(2) By this time next week, weather permitting, we'll be back to fishing! The rockfishing season below Pigeon Point opens on next Thursday, May 1, and we plan on offering rockfishing trips below Pigeon every day during the month of May, weather and interest permitting. We can fish out to 240 feet deep below Pigeon, so, if you have your own gear, be sure to bring both shallow and deep water gear.
(3) Our shallow water light tackle rockfishing season above Pigeon Point opens on Sunday, June 1...definitely not too early to make reservations as we only have about a dozen spots left already for that date. The first Saturday in June, which is June 7, is free fishing license day...join us that day and save the $13 one-day license fee.
(4) The rockfishing season this year is pretty much the same as last year; about the only change is that the North Central management area (Mendocino to Pigeon Point) is restricted to fishing no deeper than 120 feet...not a big deal for the Queen of Hearts, because we prefer to fish as shallow as possible, anyway. The season is scheduled to remain open through the end of November as long as the established quotas aren't exceeded which would kick in an early closure like what happened in 2007.
(5) Time to wipe off the wintertime funk...I'll be back updating reports as often as possible, on a daily basis if I can, now that we're back doing what we're in this business to do. Definitely look for an update on May 1st with the rundown on our opening day.
(6) And now for the bad news: The Pacific Fisheries Management Council did vote to cancel the 2008 salmon season along the entire California coastline. Why? Too hard to explain, so check out their notice at:
http://www.pcouncil.org/newsreleases/PFMC_FINAL_PressRel.pdf. The closure is effective through April of 2009. That means the earliest we may be able to go salmon fishing would be in May of 2009 if the ban is lifted, but we probably won't get the final decision regarding the 2009 salmon season until after the PFMC's April 2009 meeting. So put your salmon gear away for now, cherish that last piece of salmon in your freezer, shed a tear and then wipe it away, and let's go rockfishing!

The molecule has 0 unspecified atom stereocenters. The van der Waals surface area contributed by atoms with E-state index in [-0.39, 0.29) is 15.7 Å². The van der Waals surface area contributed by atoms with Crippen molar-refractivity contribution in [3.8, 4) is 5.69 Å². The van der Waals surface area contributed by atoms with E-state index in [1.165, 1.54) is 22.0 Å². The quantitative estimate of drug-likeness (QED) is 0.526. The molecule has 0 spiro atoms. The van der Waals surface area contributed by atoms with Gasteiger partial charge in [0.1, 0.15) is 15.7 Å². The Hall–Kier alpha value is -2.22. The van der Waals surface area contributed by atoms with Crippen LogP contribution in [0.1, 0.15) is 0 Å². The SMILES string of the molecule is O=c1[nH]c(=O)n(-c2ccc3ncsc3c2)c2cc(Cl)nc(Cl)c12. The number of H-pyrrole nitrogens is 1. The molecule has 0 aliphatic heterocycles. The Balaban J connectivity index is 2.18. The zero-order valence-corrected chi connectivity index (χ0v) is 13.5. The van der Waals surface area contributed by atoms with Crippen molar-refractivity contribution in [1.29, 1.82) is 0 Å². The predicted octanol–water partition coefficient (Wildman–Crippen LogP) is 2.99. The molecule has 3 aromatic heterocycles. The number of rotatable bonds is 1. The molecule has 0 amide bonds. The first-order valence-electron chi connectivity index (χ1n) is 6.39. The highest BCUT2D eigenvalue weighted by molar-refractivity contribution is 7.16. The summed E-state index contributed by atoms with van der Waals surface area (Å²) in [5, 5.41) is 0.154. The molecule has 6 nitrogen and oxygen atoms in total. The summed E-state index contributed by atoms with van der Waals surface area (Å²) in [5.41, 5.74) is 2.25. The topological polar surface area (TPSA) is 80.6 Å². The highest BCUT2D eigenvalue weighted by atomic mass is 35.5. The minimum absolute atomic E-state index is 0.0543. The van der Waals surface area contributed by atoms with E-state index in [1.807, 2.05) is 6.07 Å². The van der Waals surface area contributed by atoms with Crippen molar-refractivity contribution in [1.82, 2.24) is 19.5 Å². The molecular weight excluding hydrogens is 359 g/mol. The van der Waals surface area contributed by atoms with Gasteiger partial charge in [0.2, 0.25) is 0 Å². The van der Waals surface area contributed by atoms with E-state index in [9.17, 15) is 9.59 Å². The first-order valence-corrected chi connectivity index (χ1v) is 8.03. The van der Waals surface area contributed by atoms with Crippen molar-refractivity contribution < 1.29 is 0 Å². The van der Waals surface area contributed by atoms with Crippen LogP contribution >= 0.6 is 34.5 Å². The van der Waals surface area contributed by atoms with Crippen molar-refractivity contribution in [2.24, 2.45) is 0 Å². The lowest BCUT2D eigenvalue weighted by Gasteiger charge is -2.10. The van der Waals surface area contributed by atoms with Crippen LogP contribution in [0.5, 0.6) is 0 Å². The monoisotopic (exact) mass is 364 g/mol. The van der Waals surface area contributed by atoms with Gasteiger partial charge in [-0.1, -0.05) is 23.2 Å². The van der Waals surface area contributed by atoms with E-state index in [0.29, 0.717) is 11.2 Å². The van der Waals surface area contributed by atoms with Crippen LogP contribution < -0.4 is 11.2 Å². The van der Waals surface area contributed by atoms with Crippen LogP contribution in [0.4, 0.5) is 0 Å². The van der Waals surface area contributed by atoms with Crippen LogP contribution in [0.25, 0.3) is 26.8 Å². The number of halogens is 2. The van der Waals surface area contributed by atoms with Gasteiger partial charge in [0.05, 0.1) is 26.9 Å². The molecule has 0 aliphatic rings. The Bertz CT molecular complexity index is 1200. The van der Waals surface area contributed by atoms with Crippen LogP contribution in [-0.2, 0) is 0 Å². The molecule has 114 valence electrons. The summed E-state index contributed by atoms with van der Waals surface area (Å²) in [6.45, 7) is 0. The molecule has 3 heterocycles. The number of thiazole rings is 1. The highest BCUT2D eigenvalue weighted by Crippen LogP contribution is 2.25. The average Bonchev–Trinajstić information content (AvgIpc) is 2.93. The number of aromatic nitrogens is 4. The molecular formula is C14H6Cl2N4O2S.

Tuesday, April 1: Happy April Fool's Day: salmon season opens this Saturday!...what a rotten April Fool's joke, huh? Yep, this Saturday was SUPPOSED to be Opening Day, but, for the first time in our generation's history, we may be forbidden from catching our own salmon...farmed fish anyone? Yuck. So, we continue on with our whale watching trips. But Mother Nature is being about as rotten to us this season as the DFG has been: the winds continue to make for real tough whale watching conditions. Hopefully it will calm down a tad this month.
Monday, March 24: After having to cancel the last four weekends due to the winds, we were able to run four whale watching trips this past Saturday and Sunday and found gray whales on every trip except for one. All of the whales were heading north, and there were quite a few mother and calf duos. The wind still was not very cooperative, making for a pretty rough ride; the forecast wasn't much help either, with better conditions occuring on Saturday even though the forecast had been calling for less wind on Sunday. Saturday morning we found whales about 6 miles offshore, and just about everywhere you looked you'd see a blow. At one point there were three boats within a one mile radius all watching different groups of whales. Saturday afternoon we found a pair of courting whales just outside the PP Buoy about a mile from the harbor; we followed them for quite a while and then found another group to follow to finish off the trip. Sunday the wind really picked up; it was too rough for us to try to head offshore where we saw so many whales just the day before. We didn't find any whales in the morning but did find a whale just in the nick of time before we had to throw in the towel late on the afternoon trip. I sure wish this wind would give us a break, but it continues to be our biggest enemy this whale watching season.
Thursday, March 20: A press release was just issued from the PFMC regarding the final three options for the 2008 salmon season which will be decided on at their next meeting in April. The options there look a little different than what we heard last week. Check out the press release for yourself at: http://www.pcouncil.org/newsreleases/March_20_2008_release.pdf. According to that release, the final decision regarding the salmon season, or lack of one, will be announced on Thursday, April 10.